A few technical difficulties don’t hold these boy’s back, as they conjure up the audience to sing the Jurassic Park theme tune. Standard.

Phosphorescent’s Matthew Houck brought his Americana awesomeness to the Garden stage later on in the afternoon. As his lyrics shivered through each audience member, the peacocks of Larmer Tree gardens decided they wanted to join in too, as they squawked their appreciation across the field.

Despite this, Matthew’s set proved a hit and you could literally hear a pin drop during each song. A perfect example of how respectful End of the Road’s audience is.

Wales’ very own Gruff Rhys brought his grittiness to the main stage much to the delight of his spectators. Although it was hard to depict what the guy was saying in between songs, his tunes brought a refreshing undertone to the festival.

If you fancied yourself some artwork, then Kai’s tattoo’s is the place for you. Having already created the logo for the festival itself, you can pay a measly £3 towards his burrito money for a cracking piece of unique craftsmanship.

Well, that’s if you count the beheaded Beatles and a T-Rex eating vinyl craftsmanship.

The evening’s entertainment comes in the form of the Woods disco. The trees are adorn with fairy lights and there’s a huge wooden ship adorn with DJ’s. Jarvis Cocker would be proud, as the disco floor lights up with every step.

Playing the likes of The Smiths, Joy Division and a particularly sexy Prince, encourages the revellers to drop to their knees in true diva fashion.

As the sun begins to rise, the games area is rife with party goers rounding off their evening with a game of table tennis. There were also gigantic cards and hordes of Guess Who? being taken VERY seriously.

Sunday is the day of food and booze. The festival has managed to offer up some scrumptious offerings at fairly reasonable prices (there’s not a £7 burger in sight.) Pieminister is on form once again, and the Chilli Veggie hot dogs are a delight.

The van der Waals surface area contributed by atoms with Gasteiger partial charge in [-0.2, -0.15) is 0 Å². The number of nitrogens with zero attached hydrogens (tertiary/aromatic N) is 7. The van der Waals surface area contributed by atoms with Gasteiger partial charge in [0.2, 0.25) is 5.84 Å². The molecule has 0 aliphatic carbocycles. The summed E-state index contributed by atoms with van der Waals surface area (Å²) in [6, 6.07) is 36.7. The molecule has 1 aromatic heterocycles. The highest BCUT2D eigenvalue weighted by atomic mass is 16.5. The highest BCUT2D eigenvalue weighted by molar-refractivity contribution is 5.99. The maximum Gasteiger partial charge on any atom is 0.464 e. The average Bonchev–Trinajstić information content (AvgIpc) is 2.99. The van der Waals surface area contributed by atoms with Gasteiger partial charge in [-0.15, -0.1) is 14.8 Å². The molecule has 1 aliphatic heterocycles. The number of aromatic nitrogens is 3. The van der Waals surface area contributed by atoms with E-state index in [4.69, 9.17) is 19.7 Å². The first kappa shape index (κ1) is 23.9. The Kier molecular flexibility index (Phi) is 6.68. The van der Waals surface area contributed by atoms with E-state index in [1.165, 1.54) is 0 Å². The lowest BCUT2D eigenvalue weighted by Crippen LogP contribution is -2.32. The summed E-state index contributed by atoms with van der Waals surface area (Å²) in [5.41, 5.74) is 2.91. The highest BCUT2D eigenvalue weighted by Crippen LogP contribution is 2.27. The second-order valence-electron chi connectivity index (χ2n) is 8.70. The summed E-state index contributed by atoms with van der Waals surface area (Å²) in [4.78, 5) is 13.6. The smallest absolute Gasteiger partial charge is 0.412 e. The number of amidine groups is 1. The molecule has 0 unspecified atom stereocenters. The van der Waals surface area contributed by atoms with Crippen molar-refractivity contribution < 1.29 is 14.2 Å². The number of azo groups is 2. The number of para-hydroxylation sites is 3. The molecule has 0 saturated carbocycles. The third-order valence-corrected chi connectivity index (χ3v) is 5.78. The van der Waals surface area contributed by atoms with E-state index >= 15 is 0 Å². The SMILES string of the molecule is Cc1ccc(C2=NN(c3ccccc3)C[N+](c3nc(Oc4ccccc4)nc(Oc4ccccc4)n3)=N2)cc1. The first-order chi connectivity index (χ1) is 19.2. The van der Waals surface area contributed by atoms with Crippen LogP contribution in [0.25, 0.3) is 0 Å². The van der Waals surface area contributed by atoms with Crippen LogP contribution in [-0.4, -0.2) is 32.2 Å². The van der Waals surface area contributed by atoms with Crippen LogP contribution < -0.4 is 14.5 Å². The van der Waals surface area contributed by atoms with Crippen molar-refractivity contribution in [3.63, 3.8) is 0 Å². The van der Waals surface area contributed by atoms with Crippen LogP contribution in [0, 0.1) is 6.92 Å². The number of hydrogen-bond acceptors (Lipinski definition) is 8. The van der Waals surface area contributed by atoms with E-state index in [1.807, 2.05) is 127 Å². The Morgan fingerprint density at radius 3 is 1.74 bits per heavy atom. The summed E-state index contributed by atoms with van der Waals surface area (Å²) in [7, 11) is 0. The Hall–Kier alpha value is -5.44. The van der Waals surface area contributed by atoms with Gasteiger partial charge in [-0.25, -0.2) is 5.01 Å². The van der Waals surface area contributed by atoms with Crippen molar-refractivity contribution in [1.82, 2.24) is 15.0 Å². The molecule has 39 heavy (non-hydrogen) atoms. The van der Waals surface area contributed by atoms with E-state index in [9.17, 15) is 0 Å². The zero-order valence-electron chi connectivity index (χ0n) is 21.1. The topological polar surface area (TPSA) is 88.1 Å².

The stand out beverage comes courtesy of the Cider bus. Hot and spicy cider with a splash of brandy can sort any fuzzy head out. Don’t start on them too early, mind.

Laura Marling finishes off her festival season with a truly breath-taking set on the main stage in the afternoon. Playing well-known sing-a-longs from her debut album and throwing in some new tracks from her upcoming album ‘A Creature I Don’t Know,’ it’s obvious this little lady has really come into her own.

Joanna Newsom closes the festival with her unique stance on the indie music circuit. Playing her first solo show in two years, her quirkiness seems to fail to engage the audience past the half-way point.

Her talent is undeniable, but it would have been nice to hear something more than her and her nice little harp. Some backing vocals perhaps?

All in all, End of the Road is bladdy marvellous. A family friendly festival where the kids aren’t in your face, full of merriment, good booze, good bands and awesome evening shenanigans, it is well on its way to the top of the list.

Let’s just hope they don’t let it go to their heads.

Photography by Laura Williams